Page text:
Also joining the Portland Art Museum board will be Catherine Blanksby, an investor and venture fund participant for local entrepreneurs; Kirk L. Dobbins, a vice president and counsel for Kaiser Foundation Hospitals/Health Plan; Brue McHayle, a senior product director for Nike; Rolando Pozos, a merger & acquisitions managing director at Bank of America Securities and a founder of Nostra Causa, which helps homeless children in Mexico; Greg Tibbles, a retired energy industry executive; and Cheryl Tonkin, a longtime Portland volunteer leader. 

ArtsWatch will be writing more about Weems’ and Watt’s appointments.



BodyVox dancers in the “Under Taken” sequence of this year’s BloodyVox.” Photo: Blaine Truitt Covert

THE HORROR SEASON IS UPON US (no, not the elections – Halloween), and on the Portland performance front, nobody’s quite so well-prepared for it as BodyVox, which is in the midst of the latest version of its annual BloodyVox extravaganza, a sort of mock-gruesome, comical Dance of Death. BloodyVox: Lockdown, which is entering its second and final weekend at “an exciting drive-in location” to be revealed when you buy a ticket, is dance, humor, and film. Film and dance are increasingly popular partners – especially in the pandemic era, as Amy Leona Havin noted in her recent wrapup for ArtsWatch of the Portland Dance Film Fest – but BodyVox has been ahead of the curve, deftly blending film and dance for years with performative wit and cinematic style. Six more performances, through Saturday night. If past BloodyVoxes are any measure, it’s to die for. (For more late-October dance, check Jamuna Chiarini’s DanceWatch Monthly.)

  • Or maybe you’re in the mood for some good old-fashioned (if virtual) scares. Experience Theatre Project sets the graveyard table for you with The Tower of Terror, a live-streamed scarefest at 6 p.m. Friday and Saturday that promises an “interactive elevator” to transport you from creaky floor to creaky floor, a “horror-filled basement,” and a “screaming room to watch clips of classic horror films and past dark stories presented by ETP actors.”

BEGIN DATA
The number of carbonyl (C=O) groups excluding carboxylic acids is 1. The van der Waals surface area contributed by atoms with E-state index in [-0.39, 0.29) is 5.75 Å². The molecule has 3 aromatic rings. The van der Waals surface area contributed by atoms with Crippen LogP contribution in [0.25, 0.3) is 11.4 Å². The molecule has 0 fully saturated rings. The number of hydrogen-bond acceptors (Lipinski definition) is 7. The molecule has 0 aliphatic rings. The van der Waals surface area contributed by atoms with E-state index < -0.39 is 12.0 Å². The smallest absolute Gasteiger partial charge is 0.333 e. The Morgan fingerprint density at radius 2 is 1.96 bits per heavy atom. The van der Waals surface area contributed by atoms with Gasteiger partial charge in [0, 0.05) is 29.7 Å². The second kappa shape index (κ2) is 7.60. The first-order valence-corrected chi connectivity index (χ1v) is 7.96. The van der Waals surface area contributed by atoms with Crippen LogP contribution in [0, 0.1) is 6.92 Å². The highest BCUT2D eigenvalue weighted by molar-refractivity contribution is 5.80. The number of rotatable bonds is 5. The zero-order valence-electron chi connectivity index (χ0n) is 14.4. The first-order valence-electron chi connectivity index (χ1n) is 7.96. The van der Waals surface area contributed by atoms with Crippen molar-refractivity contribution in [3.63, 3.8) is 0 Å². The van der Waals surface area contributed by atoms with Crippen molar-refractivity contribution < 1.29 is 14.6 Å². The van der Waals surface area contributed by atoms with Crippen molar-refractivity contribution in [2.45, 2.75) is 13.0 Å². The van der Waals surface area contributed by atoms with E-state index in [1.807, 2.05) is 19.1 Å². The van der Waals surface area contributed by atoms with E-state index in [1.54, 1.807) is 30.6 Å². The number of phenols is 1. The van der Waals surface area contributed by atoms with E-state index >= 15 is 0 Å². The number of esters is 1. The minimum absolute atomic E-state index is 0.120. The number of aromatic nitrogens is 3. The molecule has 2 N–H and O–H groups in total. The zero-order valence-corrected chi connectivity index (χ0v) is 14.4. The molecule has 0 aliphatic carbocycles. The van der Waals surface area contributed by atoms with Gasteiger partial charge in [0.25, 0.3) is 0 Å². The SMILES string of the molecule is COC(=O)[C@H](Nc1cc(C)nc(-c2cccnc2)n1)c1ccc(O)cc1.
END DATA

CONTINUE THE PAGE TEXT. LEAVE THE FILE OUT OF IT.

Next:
• Or maybe The Theatre Company’s podcast of Caryl Churchill’s Vinegar Tom gets down to the nitty gritty of your sort of terror. Set in the 17th century and involving “witches, protests, and feral cats,” it takes on the terrors of an uncompromising patriarchy.
  • And although it’s very different from Halloween, Mexico’s Dia de Muertos, or Day of the Dead, deals with the passage from life into death and comes at about the same time. KGW-8 TV has a good brief piece on some of this year’s celebrations in Portland, organized by Maria Garcia of downtown’s Revolucion Coffee Shop and being held at The Armory, home of Portland Center Stage, and outside the Portland Art Museum. 


Left: Newport’s signpost is the subject of a banner by Japanese artists Asuka, Yuka, and Kurumi. Right: A team of students created this banner, each student filling in the feather images on one of six swatches, then drawing their own picture on the opposite side. The fabric pieces were then grommeted together to form the banner.